During his visit to Poland, Jens Stoltenberg stated that NATO will maintain “continuous presence and activity” in the Mid-Eastern European states, in response to the Russian Threat. He emphasised the fact that the activities undertaken have a defensive character, which means that they do not breach any international memorandums. NATO Secretary General also visited the Łask AB, where, beside the F-16 jet fighters, E-3A Sentry AWACS and Luftwaffe’s Eurofighter jet were presented.
Jens Stoltenberg also stated that the provisions made during the Newport summit will be realized, while the final decision regarding the number of troops spearhead will consist of is to be made in February next year. During the talks the Middle-East situation was also mentioned – especially within the perspective of potential danger for the NATO countries in the southern part of Europe.
Despite the assurance from the NATO Secretary General, effectiveness of the NATO collective defence system still raises many doubts and questions need to be asked. If representatives of individual member states do not make any decision regarding a significant reinforcement and increase of the capabilities of the Armed Forces (which also would involve a financial effort), the Alliance’s defence system may not be effective, should a large scale danger occur.
It is even more significant, due to the fact that in accordance with the statement the new NATO Secretary General made for the Polish Gazeta Wyborcza Daily, he is a proponent of acting in accordance with NATO – Russia memorandum signed back in 1997. That means that no “significant” NATO forces may be stationed in Mid-Eastern Europe. Jens Stoltenberg stressed the fact that he is a proponent of dialogue with Ruussia. At the same time he noted that “there is no contradiction” between creating a collective defence system and developing relationship with Russian Federation. In the circumstances described, the quick reaction capability in response to sudden danger becomes even more important. Ability of providing quick help to the allies is still questionable, due to the financial cuts happening both in the US, as well as in Europe.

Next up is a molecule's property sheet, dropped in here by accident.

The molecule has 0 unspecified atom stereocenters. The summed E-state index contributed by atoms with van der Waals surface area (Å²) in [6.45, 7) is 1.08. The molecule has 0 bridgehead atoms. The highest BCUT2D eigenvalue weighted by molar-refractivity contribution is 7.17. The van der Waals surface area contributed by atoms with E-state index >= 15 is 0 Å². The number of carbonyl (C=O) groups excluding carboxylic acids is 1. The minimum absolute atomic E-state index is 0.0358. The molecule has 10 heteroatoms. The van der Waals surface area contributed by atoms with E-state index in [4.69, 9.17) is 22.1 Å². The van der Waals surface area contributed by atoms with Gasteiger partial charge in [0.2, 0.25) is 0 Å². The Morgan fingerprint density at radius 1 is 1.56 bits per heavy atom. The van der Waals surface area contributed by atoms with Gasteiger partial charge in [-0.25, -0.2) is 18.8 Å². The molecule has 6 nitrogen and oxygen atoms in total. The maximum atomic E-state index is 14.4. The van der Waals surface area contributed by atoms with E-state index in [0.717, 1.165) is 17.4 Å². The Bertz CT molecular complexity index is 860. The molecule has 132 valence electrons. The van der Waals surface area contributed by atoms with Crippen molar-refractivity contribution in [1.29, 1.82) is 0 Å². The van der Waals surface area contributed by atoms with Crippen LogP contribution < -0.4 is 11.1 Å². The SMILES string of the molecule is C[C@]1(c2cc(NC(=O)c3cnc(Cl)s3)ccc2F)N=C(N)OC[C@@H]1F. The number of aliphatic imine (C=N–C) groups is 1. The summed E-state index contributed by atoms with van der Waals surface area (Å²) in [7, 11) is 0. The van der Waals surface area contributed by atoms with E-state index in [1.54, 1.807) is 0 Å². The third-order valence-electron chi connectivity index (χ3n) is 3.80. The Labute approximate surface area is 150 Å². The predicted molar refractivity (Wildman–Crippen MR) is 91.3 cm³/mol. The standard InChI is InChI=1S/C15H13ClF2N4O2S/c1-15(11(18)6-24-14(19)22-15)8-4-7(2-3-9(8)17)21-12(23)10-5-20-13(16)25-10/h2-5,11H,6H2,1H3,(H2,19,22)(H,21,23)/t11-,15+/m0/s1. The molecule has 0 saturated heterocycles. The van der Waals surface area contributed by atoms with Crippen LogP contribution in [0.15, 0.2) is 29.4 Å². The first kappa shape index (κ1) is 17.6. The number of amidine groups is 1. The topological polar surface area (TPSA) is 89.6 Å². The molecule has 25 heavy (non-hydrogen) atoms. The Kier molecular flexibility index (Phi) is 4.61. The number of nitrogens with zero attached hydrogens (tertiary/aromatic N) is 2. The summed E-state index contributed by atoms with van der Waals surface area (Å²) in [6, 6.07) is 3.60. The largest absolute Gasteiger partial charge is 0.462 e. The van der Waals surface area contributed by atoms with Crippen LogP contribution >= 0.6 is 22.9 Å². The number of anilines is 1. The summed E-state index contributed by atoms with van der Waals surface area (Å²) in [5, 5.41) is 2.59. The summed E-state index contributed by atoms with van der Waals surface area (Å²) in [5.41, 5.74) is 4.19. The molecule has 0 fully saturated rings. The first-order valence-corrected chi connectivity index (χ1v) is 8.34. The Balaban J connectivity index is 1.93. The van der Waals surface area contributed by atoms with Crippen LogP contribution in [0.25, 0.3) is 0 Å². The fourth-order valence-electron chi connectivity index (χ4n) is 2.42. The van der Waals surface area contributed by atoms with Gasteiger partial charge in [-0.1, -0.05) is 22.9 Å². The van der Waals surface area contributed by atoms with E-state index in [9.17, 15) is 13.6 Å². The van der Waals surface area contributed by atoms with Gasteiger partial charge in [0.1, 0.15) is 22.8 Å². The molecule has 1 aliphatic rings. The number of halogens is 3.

Reinforcement of the armed forces and increase of defence spending needed
The US is currently involved in Iraq, the budget of the Department of Defense is currently undergoing cuts resulting from the Budget Control Act. At the same time, the European countries mostly do not meet the requirements according to which NATO member states are to spend 2% of their GDP on defence. The financial limitations forced the Europeans to introduce structural reductions. These had a detrimental effect on quick reaction capabilities, especially in case of threats which may occur simultaneously in several places at the same time.
In order to realize what the situation NATO may find itself in, we may refer ourselves to the example of the Dutch Air Force, which in the recent years has reduced the number of the combat aircraft in operation. Now, due to the involvement in Poland and Middle East, over 20% of the combat aircraft of the RNLAF are used operationally for non-planned operations (taking into account the reserves that have been created). It is still unknown, to what extent the Dutch would be able to expand the scope of their involvement in case of danger with a higher degree of intensity (a conflict that would involve an enemy who has an advanced air defence system at his disposal, who is able to have an advantage over the enemy etc.). In Germany most of the air force jets is not combat-ready, which would obviously make it harder for Luftwaffe to use larger forces in any allied operation.
What about nuclear deterrence?
Another issue which remains an ambiguity is Jens Stoltenberg’s attitude towards the NATO nuclear deterrence system. Back in the 1990’s he was involved in protests against the nuclear tests carried out by France. At the same time, the policy of unilateral reductions of the NATO nuclear arsenal (primarily the US nuclear arsenal) did not result in limiting the Russian nuclear warfare capabilities. The situation is exactly opposite – the Russians reconstruct and modernize their nuclear arsenal, introduce new, dangerous means of delivery, such as Iskander missiles (which could result in breaching the INF treaty regarding the Iskander-K variant). If NATO decides to further reduce its nuclear capabilities the effectiveness of the deterrence system may be questionable. It is particularly dangerous within the context of media reports of some Russian decision-makers considering a nuclear strike on Mid-Eastern European countries, should NATO intervene in the region within the scope of the collective defence activities.